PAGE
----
Science vol. 337 pp. 1672 – 1675 ’12.

  • MJ  On October 16, 2012 at 9:48 pm

    I took another look at the 2011 structure ( http://www.rcsb.org/pdb/explore/explore.do?structureId=3U7Q ) where they claimed an interstitial carbon in nitrogenase, as I wanted to confirm – it really is *coordinated* as the six metal-carbon distances are all right around 2 Angstroms (literally – the deviation is plus/minus 0.02 Angstroms). I don’t think they’re claiming a hypervalent carbon. It actually reminds me of something like one of the iron carbides, as if it was plucked from something a solid-state chemist would look at and dumped into an enzyme. (And people say biochemistry doesn’t involve any chemistry! Heh.) But you’ll see these sorts of formal coordinations in extended solids that can throw off those accustomed to proper molecular species. It’s important to remember that it’s not necessarily forming something you’d consider to be a proper chemical bond, though.

  • luysii  On October 16, 2012 at 10:41 pm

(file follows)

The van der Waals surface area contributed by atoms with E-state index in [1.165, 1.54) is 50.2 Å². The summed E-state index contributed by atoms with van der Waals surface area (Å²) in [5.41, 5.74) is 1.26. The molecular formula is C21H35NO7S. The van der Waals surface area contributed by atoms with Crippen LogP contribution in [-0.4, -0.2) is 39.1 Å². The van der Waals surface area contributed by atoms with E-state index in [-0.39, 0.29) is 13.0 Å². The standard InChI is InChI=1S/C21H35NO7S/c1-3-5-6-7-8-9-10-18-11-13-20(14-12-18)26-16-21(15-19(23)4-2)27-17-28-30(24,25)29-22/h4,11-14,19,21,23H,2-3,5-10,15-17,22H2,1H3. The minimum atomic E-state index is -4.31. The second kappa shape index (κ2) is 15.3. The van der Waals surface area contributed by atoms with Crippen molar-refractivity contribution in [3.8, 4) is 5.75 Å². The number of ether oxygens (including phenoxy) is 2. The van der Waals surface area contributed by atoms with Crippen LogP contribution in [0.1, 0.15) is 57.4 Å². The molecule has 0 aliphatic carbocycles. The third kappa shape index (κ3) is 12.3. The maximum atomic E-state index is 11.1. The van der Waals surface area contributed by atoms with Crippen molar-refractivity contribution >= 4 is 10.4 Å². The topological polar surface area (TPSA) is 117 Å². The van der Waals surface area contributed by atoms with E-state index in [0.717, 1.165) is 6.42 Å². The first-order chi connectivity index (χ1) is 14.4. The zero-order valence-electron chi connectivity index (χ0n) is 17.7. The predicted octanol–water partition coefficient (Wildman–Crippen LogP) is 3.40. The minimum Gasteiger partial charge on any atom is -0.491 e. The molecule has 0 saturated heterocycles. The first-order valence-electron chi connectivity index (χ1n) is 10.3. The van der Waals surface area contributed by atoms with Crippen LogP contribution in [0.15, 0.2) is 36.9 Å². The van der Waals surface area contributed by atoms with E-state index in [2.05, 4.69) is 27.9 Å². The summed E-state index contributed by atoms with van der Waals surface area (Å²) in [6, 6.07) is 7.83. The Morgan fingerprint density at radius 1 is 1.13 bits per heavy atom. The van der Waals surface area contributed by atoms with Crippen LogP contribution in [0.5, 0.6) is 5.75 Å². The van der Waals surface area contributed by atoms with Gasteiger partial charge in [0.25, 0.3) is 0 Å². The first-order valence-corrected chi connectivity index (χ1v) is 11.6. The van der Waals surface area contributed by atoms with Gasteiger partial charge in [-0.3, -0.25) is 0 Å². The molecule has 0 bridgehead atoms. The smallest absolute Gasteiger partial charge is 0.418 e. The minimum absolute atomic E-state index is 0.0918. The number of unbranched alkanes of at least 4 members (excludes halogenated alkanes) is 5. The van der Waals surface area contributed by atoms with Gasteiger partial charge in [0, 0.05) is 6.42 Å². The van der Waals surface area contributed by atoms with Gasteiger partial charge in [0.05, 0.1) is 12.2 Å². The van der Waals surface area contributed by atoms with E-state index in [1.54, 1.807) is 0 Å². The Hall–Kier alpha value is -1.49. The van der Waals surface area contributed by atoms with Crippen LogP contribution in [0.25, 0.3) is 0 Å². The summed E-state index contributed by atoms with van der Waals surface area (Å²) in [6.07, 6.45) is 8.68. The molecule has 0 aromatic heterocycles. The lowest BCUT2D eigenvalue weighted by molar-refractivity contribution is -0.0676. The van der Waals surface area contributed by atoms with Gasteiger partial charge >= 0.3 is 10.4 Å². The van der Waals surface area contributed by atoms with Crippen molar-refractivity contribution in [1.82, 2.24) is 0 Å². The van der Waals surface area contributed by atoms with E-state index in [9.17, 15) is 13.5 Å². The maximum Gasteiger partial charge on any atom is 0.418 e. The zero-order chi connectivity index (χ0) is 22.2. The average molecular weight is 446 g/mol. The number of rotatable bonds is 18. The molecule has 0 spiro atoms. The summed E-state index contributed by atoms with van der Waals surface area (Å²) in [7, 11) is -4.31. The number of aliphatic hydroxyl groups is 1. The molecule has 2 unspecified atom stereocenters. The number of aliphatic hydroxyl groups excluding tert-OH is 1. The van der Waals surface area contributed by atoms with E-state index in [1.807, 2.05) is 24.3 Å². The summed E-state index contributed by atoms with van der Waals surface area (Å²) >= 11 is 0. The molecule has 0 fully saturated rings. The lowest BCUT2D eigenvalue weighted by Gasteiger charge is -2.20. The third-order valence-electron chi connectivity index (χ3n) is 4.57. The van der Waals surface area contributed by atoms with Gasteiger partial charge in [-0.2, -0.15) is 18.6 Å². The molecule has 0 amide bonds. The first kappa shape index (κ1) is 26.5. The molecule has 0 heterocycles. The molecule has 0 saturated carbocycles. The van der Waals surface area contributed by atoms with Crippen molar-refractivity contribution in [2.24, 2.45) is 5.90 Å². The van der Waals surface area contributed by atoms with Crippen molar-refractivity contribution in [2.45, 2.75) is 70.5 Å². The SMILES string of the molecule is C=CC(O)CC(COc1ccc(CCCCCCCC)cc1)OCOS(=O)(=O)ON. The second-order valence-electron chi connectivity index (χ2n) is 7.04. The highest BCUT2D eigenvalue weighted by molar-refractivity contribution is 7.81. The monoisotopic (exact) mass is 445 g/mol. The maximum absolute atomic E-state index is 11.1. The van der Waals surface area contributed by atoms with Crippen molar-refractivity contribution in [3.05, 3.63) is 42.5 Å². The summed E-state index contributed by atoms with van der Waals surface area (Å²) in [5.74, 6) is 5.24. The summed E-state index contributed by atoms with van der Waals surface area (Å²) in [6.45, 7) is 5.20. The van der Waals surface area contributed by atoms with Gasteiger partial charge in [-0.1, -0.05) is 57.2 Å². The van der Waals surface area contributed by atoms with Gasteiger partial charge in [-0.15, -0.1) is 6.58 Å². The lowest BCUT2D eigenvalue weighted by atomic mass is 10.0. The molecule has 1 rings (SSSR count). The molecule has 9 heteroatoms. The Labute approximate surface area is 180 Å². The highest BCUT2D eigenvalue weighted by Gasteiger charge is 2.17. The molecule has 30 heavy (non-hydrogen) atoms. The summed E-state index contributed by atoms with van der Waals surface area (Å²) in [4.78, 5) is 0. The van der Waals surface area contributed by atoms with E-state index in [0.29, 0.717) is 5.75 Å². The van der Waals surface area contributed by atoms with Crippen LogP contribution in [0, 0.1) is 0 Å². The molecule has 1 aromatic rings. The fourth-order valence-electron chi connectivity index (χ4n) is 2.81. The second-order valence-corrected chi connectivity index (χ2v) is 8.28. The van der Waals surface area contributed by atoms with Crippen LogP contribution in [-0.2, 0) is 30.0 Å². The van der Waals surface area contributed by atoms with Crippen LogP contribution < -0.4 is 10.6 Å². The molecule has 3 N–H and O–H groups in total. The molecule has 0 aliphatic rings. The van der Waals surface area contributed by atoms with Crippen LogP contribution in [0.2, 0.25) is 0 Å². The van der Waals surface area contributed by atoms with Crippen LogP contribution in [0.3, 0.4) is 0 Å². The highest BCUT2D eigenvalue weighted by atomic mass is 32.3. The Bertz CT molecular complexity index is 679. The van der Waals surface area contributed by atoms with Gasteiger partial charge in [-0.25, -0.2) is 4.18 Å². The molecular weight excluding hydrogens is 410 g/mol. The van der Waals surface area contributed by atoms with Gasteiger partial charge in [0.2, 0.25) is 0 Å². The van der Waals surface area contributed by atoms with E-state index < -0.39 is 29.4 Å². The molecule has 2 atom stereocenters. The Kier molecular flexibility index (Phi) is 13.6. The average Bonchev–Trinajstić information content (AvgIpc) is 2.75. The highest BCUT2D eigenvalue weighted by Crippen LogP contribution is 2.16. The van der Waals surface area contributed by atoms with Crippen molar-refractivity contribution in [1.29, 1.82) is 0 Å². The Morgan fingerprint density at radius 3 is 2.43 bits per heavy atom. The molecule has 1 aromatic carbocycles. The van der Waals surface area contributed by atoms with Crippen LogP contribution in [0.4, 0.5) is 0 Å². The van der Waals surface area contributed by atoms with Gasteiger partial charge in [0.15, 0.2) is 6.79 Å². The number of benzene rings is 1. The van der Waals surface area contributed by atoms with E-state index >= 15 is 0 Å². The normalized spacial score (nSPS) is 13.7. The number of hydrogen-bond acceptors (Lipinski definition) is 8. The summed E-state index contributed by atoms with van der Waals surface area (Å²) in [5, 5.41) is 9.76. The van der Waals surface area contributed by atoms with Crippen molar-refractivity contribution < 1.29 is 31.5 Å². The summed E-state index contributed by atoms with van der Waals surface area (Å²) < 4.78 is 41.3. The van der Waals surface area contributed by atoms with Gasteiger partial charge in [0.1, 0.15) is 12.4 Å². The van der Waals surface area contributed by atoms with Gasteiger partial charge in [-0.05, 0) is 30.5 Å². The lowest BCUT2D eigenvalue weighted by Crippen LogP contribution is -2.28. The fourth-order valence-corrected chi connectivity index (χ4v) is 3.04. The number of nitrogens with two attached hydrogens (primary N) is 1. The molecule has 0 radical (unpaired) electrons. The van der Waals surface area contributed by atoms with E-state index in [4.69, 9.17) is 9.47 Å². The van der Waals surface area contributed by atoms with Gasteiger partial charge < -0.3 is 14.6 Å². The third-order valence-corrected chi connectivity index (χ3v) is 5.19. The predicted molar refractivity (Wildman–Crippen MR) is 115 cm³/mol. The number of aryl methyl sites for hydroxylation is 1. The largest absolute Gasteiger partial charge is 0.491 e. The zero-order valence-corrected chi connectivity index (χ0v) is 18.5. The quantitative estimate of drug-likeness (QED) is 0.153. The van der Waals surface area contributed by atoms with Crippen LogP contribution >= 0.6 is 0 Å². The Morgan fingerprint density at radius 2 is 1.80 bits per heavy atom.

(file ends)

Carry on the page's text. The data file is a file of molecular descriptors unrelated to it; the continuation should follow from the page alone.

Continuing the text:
MJ — interesting way of looking at it (which had totally escaped me). I no longer have my copy of that issue of Science. Na+ and Cl- are hexacoordinated in ordinary salt (but not at the edges of the crystal). It’s hard for me to think of a solid state comprised of so few atoms though.

  • dianas.  On March 8, 2013 at 3:53 pm

    Hi! I’m searching for the chapter 35 of the book. Can somebody help me with it? In my book is a jump from page 903 to 970. Thank you!

  • luysii  On March 8, 2013 at 10:08 pm

    I assume you are talking about the 2nd edition. Very Strange ! My book has this material. You appear to be missing two chapters Pericyclic reactions: 2 (Ch.35) and Participation, Rearrangement and Fragmentation (Ch. 36).

    Where did you get your book?

    • dianas.  On March 9, 2013 at 12:29 pm

      In fact is an e-book (i couldn’t find it in any printed edition here in Romania). I‘m searching for a reaction, the osonolisys of the pirene and that chapter was my last chance. Could you check for me, please, if it contains this reaction? Thank you very much!